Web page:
Florida Privacy Legislation May Go Forward Without Private Right of Action
As you know at CPW, we’re all about covering developments in data privacy litigation. Florida is one of the states currently contemplating new privacy legislation with a broad private right of action for consumers (check out our “final four” coverage discussing it here and an earlier overview of the bills here). Well, this week Florida’s privacy bills (SB 1734 and HB 969) hit an unexpected bump with a “strike all” Senate Rules Committee amendment proposed to SB 1734. This “friendly” amendment would the replace SB 1734 with a new version—notably one that drops the private right of action provision.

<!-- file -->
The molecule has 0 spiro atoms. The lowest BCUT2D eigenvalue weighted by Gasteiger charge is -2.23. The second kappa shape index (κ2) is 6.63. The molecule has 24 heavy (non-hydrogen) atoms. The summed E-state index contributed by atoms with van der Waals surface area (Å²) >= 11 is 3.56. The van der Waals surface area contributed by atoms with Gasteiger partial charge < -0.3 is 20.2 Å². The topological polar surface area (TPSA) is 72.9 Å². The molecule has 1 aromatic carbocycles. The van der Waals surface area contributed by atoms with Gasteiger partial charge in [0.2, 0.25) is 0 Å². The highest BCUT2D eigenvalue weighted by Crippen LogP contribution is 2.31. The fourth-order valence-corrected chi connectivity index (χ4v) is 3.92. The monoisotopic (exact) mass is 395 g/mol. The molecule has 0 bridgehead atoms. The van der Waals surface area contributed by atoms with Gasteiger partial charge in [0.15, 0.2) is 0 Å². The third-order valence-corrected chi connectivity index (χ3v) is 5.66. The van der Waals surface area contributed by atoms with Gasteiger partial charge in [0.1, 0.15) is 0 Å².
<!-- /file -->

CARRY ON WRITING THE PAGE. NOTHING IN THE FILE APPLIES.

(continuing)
In support of the amendment, concerns were expressed that the previously proposed private right of action with statutory damages would make Florida a “cottage industry for plaintiffs’ attorneys with gotcha lawsuits,” as seen from recent litigation activity in Illinois (over 1,000 lawsuits filed under BIPA) and California (76 class action lawsuits filed under CCPA since start of 2020). For the proceedings before the Senate Rules Committee check it out here (discussion of private right of action starts at 56 minutes in).